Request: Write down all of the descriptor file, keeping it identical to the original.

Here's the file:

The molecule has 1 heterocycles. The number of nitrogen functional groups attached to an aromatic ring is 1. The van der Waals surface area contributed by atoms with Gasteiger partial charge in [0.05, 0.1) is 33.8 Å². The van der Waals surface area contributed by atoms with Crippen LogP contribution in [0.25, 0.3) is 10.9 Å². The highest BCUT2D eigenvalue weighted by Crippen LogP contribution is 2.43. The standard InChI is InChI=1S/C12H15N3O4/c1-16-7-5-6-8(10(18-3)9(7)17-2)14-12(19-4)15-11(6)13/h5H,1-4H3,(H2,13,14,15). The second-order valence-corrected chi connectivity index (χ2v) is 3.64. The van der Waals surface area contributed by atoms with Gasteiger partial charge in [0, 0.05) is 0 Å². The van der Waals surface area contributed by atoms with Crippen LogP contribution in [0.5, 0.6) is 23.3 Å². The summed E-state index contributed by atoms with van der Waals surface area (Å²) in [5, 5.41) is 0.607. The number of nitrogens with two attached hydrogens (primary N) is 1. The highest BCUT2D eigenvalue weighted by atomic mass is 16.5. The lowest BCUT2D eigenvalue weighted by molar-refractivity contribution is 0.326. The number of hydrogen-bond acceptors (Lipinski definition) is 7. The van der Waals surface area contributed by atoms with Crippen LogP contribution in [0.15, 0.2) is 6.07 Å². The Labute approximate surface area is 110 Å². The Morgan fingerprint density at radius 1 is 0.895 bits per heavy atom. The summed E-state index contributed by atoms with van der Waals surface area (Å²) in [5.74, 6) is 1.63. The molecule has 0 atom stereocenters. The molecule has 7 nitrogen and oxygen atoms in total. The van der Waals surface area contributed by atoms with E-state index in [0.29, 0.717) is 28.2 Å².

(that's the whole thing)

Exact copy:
The molecule has 1 heterocycles. The number of nitrogen functional groups attached to an aromatic ring is 1. The van der Waals surface area contributed by atoms with Gasteiger partial charge in [0.05, 0.1) is 33.8 Å². The van der Waals surface area contributed by atoms with Crippen LogP contribution in [0.25, 0.3) is 10.9 Å². The highest BCUT2D eigenvalue weighted by Crippen LogP contribution is 2.43. The standard InChI is InChI=1S/C12H15N3O4/c1-16-7-5-6-8(10(18-3)9(7)17-2)14-12(19-4)15-11(6)13/h5H,1-4H3,(H2,13,14,15). The second-order valence-corrected chi connectivity index (χ2v) is 3.64. The van der Waals surface area contributed by atoms with Gasteiger partial charge in [0, 0.05) is 0 Å². The van der Waals surface area contributed by atoms with Crippen LogP contribution in [0.5, 0.6) is 23.3 Å². The summed E-state index contributed by atoms with van der Waals surface area (Å²) in [5, 5.41) is 0.607. The number of nitrogens with two attached hydrogens (primary N) is 1. The highest BCUT2D eigenvalue weighted by atomic mass is 16.5. The lowest BCUT2D eigenvalue weighted by molar-refractivity contribution is 0.326. The number of hydrogen-bond acceptors (Lipinski definition) is 7. The van der Waals surface area contributed by atoms with Crippen LogP contribution in [0.15, 0.2) is 6.07 Å². The Labute approximate surface area is 110 Å². The Morgan fingerprint density at radius 1 is 0.895 bits per heavy atom. The summed E-state index contributed by atoms with van der Waals surface area (Å²) in [5.74, 6) is 1.63. The molecule has 0 atom stereocenters. The molecule has 7 nitrogen and oxygen atoms in total. The van der Waals surface area contributed by atoms with E-state index in [0.29, 0.717) is 28.2 Å².